Page 4 of 4
While Gentille agrees that stay-at-home dads can be a key part of a healthy family, it's unhealthy when the "female knight is trying to save the person in distress ... and builds resentment for the one who continually flounders in life." She calls it the "Beauty and the Beast" approach to dating, where the woman is determined that underneath a frog exterior there must be a prince. "She's looking at the Beast saying, 'I will bring that magical quality, and it will awaken, so suddenly rather than being drunk, my magical passion will bring clarity to him," she says.
Gentille adds that the "rescue relationship" (or "healing relationship") can be extremely compassionate and that it can work, especially if those in it are saving each other. Of course, that depends on both agreeing what needs to be saved, or at least agreeing that certain aspects of their respective personalities could use some work.
John Gray, the Bay Area–based relationship guru who wrote the best-seller Men Are from Mars, Women Are from Venus, is more skeptical. "It's a recipe for failure when women take on men as projects," he says, adding that in reality, these types of relationships are "the most vulnerable, and have the greatest risk of failure."
Sure, Gray can laugh at films like Knocked Up, and says they have some good points, such as the transformative power of love, and the attraction women may feel to a male "clown" who can acknowledge his mistakes. But he worries about the way these movies promote gender clichés and "misleading messages." Real-life women in these "kiss the wound" types of relationships, he adds, can easily end up overgiving and feeling responsible for their boyfriends' successes while failing to give enough back to themselves. It often becomes difficult for the man to continue feeling sexually attracted to a woman who's taken on the role of "his mother," Gray says. In other words, if a woman takes on a "wounded bird" boyfriend as a project, she may heal him only to have him later leave her for someone else.
Okay, so admittedly this reporter was the rescuer type for a long time. Literally. Even while growing up, I brought home stray cats, lost dogs, and pigeons struggling with broken wings, and even launched a "Save Orangey" petition campaign to rescue the tom who'd fathered two litters with my cat (he was on death row at the humane society, labeled as undesirable for adoption due to his age and wild ways). Some, like the chipmunk I found trapped in concrete who'd suffered a broken back, didn't make it — but many wounded creatures rescued by the Spicuzza family went on to live healthy, relatively normal lives.
Sadly, my weakness for the wounded seemed to dominate my dating choices through much of my twenties. While sparing readers the gruesome details, let's just say that life lessons can teach a lady that those orange work-release/electronic-tracking device bracelets really aren't attractive at all, and an early-bird overachiever like me really shouldn't spend too much time dating a raver who regularly went to sleep after I woke up in the morning.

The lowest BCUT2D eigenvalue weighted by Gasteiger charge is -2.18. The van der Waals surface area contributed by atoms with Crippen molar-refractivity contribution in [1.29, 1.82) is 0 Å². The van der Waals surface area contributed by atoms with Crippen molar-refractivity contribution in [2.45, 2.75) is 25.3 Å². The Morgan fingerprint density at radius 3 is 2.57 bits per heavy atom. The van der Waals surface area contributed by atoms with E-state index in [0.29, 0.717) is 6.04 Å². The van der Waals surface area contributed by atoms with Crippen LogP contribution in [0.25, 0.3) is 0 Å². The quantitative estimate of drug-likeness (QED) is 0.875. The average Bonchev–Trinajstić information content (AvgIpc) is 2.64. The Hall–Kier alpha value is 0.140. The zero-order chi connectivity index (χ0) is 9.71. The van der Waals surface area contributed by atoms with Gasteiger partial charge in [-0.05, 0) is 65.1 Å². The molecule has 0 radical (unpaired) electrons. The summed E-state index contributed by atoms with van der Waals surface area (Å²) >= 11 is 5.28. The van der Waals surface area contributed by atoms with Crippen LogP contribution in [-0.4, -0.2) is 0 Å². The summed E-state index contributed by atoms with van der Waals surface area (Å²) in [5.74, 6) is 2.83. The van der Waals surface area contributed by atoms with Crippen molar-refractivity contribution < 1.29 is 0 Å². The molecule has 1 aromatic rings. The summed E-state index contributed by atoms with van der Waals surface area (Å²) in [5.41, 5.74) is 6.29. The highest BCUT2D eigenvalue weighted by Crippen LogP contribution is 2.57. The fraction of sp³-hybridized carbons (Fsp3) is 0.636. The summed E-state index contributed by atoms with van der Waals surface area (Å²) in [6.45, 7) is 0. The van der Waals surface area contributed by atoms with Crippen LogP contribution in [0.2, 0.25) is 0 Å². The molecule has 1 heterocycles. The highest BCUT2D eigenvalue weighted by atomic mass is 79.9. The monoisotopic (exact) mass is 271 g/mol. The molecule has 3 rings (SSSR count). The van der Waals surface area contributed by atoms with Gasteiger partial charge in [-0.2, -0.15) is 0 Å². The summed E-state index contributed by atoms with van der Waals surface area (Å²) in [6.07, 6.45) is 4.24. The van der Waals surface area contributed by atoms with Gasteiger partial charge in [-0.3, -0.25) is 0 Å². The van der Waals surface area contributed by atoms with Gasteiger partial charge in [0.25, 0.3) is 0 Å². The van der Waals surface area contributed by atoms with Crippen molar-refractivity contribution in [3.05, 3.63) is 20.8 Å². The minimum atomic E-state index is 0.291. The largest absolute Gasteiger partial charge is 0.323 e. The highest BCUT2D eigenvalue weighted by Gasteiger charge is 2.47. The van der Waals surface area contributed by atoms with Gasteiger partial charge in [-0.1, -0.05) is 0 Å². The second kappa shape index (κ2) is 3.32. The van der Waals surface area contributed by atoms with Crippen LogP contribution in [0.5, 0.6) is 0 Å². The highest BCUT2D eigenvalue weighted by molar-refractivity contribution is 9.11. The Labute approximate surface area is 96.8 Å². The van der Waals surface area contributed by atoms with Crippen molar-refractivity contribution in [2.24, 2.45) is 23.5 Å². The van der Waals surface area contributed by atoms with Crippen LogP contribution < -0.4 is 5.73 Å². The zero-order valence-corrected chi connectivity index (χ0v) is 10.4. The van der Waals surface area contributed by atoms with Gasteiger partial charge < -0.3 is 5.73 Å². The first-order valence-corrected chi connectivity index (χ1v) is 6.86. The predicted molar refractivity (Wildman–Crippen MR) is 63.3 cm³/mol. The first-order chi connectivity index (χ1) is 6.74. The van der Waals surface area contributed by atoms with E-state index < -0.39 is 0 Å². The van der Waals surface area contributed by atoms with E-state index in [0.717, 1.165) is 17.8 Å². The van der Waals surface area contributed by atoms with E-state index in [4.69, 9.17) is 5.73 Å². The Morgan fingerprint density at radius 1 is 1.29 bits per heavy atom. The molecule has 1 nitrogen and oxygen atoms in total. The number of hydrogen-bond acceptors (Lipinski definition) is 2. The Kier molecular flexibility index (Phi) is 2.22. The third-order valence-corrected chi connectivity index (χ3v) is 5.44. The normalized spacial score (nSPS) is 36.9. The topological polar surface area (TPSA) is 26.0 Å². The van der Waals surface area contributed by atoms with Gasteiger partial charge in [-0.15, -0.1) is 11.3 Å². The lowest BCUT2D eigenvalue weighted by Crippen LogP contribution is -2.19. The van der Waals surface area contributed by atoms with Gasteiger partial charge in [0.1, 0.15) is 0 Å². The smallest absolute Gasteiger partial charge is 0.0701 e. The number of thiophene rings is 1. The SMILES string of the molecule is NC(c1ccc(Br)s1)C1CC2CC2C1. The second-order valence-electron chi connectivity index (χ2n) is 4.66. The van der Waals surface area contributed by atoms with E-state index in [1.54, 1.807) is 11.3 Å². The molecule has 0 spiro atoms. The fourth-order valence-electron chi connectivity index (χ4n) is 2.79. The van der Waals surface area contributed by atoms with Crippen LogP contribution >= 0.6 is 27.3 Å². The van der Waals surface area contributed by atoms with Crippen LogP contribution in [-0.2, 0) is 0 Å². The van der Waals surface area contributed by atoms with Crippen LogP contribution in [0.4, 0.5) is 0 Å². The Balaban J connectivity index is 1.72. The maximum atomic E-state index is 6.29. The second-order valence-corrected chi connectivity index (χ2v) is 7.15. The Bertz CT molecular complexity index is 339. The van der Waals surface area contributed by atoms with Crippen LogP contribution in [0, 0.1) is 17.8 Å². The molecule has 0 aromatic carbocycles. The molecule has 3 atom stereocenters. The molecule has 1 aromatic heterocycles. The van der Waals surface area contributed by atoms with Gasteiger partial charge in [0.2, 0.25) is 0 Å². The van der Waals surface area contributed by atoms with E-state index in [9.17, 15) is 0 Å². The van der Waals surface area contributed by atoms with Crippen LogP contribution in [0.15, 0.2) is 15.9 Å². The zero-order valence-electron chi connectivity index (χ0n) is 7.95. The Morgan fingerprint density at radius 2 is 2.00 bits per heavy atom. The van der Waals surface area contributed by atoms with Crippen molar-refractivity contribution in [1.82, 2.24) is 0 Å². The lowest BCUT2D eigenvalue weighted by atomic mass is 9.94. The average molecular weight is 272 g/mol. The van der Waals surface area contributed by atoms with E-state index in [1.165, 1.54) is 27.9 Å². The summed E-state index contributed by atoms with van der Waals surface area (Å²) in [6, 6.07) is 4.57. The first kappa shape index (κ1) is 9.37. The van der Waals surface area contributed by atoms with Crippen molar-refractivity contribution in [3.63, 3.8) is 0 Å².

Dating a true slacker may seem to have a mellowing effect at first, but it can actually become stressful for striver types. Large sums of borrowed money that are never repaid, alongside bounced personal checks, are hardly soothing to a hard-working career gal's soul.
Still, for me, the definition of a slacker isn't about who makes more money in a relationship. And it's crucial to note that none of the strivers who spoke to SF Weekly said money was the primary issue in their definitions of slackerdom or the main cause of their breakups. That's because breaking away from the slacker-boy trap isn't about wanting a man with money. A guy who loves and supports his wife enough to become a house husband? Now that's hot. A non-alpha male who respects his partner's opinions, even when she disagrees with him? Definitely hot. A "wounded bird" type who wants to spend years wallowing while his girlfriend kisses his scarred inner child? So not hot.
For me, the defining characteristic of a slacker isn't a lack of income, but a lack of commitment or passion (or an inability to show it) to those he loves. One of my favorite romantic-movie heroes of all time is Lloyd Dobler, the John Cusack character in 1989's Say Anything. Lloyd, a high-school nobody, was kind of a proto-slacker, while his school-valedictorian love interest played by Ione Skye was a proto-striver. Despite some slacker tendencies, Lloyd had dreams — kickboxing, the sport of the future — and knew what he wanted. "What I want to do for a living is I want to be with your daughter," he told her control-freak father. "I'm good at it."
So, call me a traitor if you must — a slacker sympathizer, a striver sellout, whatever. But I'm going with my mom's words of dating wisdom, which were the last things she ever said to me before she died about a decade ago. "Honey," she told me, "any man who's lucky enough to be with you needs to know that he's the luckiest man in the world."
As for the other men? They are the worst slackers of all, and must be kicked to the curb immediately.